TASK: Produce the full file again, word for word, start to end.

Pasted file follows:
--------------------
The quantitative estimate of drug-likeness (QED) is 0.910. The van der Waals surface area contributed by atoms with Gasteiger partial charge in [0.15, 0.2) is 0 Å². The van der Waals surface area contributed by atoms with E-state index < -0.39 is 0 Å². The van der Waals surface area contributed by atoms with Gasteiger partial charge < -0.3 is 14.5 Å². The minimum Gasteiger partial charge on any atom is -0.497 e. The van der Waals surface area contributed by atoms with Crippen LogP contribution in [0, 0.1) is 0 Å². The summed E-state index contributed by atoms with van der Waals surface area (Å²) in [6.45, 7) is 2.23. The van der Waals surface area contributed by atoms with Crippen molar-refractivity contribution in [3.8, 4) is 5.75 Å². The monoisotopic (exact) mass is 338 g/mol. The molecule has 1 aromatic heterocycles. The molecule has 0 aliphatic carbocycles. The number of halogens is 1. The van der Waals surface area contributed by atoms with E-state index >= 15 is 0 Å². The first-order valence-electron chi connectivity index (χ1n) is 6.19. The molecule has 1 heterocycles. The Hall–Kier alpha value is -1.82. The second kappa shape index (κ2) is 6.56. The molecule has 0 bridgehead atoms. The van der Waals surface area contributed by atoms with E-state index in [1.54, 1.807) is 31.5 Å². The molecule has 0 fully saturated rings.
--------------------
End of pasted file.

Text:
The quantitative estimate of drug-likeness (QED) is 0.910. The van der Waals surface area contributed by atoms with Gasteiger partial charge in [0.15, 0.2) is 0 Å². The van der Waals surface area contributed by atoms with E-state index < -0.39 is 0 Å². The van der Waals surface area contributed by atoms with Gasteiger partial charge < -0.3 is 14.5 Å². The minimum Gasteiger partial charge on any atom is -0.497 e. The van der Waals surface area contributed by atoms with Crippen LogP contribution in [0, 0.1) is 0 Å². The summed E-state index contributed by atoms with van der Waals surface area (Å²) in [6.45, 7) is 2.23. The van der Waals surface area contributed by atoms with Crippen molar-refractivity contribution in [3.8, 4) is 5.75 Å². The monoisotopic (exact) mass is 338 g/mol. The molecule has 1 aromatic heterocycles. The molecule has 0 aliphatic carbocycles. The number of halogens is 1. The van der Waals surface area contributed by atoms with E-state index >= 15 is 0 Å². The first-order valence-electron chi connectivity index (χ1n) is 6.19. The molecule has 1 heterocycles. The Hall–Kier alpha value is -1.82. The second kappa shape index (κ2) is 6.56. The molecule has 0 bridgehead atoms. The van der Waals surface area contributed by atoms with E-state index in [1.54, 1.807) is 31.5 Å². The molecule has 0 fully saturated rings.